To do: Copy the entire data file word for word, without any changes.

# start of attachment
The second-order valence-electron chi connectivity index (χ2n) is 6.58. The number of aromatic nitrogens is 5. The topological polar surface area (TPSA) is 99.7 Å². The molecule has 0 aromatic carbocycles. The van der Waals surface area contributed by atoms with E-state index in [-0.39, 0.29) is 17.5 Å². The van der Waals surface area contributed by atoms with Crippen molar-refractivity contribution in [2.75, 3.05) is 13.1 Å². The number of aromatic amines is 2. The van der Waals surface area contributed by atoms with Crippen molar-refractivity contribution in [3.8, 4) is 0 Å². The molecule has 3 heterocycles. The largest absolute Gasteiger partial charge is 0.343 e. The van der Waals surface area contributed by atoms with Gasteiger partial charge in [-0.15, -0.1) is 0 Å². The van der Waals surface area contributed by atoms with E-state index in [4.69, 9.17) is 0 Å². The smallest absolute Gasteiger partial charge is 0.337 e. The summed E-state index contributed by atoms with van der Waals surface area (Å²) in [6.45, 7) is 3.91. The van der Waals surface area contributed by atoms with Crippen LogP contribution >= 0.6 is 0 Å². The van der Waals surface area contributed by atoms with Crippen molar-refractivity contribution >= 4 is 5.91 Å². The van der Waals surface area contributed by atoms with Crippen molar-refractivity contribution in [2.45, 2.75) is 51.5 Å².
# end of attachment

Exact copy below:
The second-order valence-electron chi connectivity index (χ2n) is 6.58. The number of aromatic nitrogens is 5. The topological polar surface area (TPSA) is 99.7 Å². The molecule has 0 aromatic carbocycles. The van der Waals surface area contributed by atoms with E-state index in [-0.39, 0.29) is 17.5 Å². The van der Waals surface area contributed by atoms with Crippen molar-refractivity contribution in [2.75, 3.05) is 13.1 Å². The number of aromatic amines is 2. The van der Waals surface area contributed by atoms with Crippen molar-refractivity contribution in [3.8, 4) is 0 Å². The molecule has 3 heterocycles. The largest absolute Gasteiger partial charge is 0.343 e. The van der Waals surface area contributed by atoms with Gasteiger partial charge in [-0.15, -0.1) is 0 Å². The van der Waals surface area contributed by atoms with E-state index in [4.69, 9.17) is 0 Å². The smallest absolute Gasteiger partial charge is 0.337 e. The summed E-state index contributed by atoms with van der Waals surface area (Å²) in [6.45, 7) is 3.91. The van der Waals surface area contributed by atoms with Crippen LogP contribution >= 0.6 is 0 Å². The van der Waals surface area contributed by atoms with Crippen molar-refractivity contribution >= 4 is 5.91 Å². The van der Waals surface area contributed by atoms with Crippen molar-refractivity contribution in [2.45, 2.75) is 51.5 Å².